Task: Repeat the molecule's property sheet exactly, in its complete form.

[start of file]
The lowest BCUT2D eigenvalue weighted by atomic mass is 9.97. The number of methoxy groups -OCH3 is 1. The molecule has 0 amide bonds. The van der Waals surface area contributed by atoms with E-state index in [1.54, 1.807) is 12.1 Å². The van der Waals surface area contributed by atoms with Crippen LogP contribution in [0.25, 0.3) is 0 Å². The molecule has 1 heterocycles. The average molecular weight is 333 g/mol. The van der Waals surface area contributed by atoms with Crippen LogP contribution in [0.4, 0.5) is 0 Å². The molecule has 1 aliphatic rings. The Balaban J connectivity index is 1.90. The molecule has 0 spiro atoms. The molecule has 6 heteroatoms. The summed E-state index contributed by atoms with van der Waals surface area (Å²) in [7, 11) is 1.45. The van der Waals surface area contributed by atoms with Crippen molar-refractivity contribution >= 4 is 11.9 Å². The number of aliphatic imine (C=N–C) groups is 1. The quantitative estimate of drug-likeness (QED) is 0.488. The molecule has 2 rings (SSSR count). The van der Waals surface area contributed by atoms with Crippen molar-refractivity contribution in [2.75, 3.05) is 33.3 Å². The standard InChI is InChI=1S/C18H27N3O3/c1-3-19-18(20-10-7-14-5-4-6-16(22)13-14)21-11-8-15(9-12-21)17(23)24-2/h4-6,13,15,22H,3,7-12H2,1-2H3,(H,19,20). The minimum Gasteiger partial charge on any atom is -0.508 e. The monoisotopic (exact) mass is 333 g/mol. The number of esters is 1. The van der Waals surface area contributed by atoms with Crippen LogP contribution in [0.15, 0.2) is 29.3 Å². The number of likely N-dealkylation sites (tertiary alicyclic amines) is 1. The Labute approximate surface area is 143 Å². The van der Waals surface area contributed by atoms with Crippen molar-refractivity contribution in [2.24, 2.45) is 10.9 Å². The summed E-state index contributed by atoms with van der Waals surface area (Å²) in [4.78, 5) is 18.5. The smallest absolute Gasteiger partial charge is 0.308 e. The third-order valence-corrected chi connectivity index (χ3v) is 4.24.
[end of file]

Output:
The lowest BCUT2D eigenvalue weighted by atomic mass is 9.97. The number of methoxy groups -OCH3 is 1. The molecule has 0 amide bonds. The van der Waals surface area contributed by atoms with E-state index in [1.54, 1.807) is 12.1 Å². The van der Waals surface area contributed by atoms with Crippen LogP contribution in [0.25, 0.3) is 0 Å². The molecule has 1 heterocycles. The average molecular weight is 333 g/mol. The van der Waals surface area contributed by atoms with Crippen LogP contribution in [0.4, 0.5) is 0 Å². The molecule has 1 aliphatic rings. The Balaban J connectivity index is 1.90. The molecule has 0 spiro atoms. The molecule has 6 heteroatoms. The summed E-state index contributed by atoms with van der Waals surface area (Å²) in [7, 11) is 1.45. The van der Waals surface area contributed by atoms with Crippen molar-refractivity contribution >= 4 is 11.9 Å². The number of aliphatic imine (C=N–C) groups is 1. The quantitative estimate of drug-likeness (QED) is 0.488. The molecule has 2 rings (SSSR count). The van der Waals surface area contributed by atoms with Crippen molar-refractivity contribution in [2.75, 3.05) is 33.3 Å². The standard InChI is InChI=1S/C18H27N3O3/c1-3-19-18(20-10-7-14-5-4-6-16(22)13-14)21-11-8-15(9-12-21)17(23)24-2/h4-6,13,15,22H,3,7-12H2,1-2H3,(H,19,20). The minimum Gasteiger partial charge on any atom is -0.508 e. The monoisotopic (exact) mass is 333 g/mol. The number of esters is 1. The van der Waals surface area contributed by atoms with Crippen LogP contribution in [0.15, 0.2) is 29.3 Å². The number of likely N-dealkylation sites (tertiary alicyclic amines) is 1. The Labute approximate surface area is 143 Å². The van der Waals surface area contributed by atoms with Crippen molar-refractivity contribution in [2.24, 2.45) is 10.9 Å². The summed E-state index contributed by atoms with van der Waals surface area (Å²) in [4.78, 5) is 18.5. The smallest absolute Gasteiger partial charge is 0.308 e. The third-order valence-corrected chi connectivity index (χ3v) is 4.24.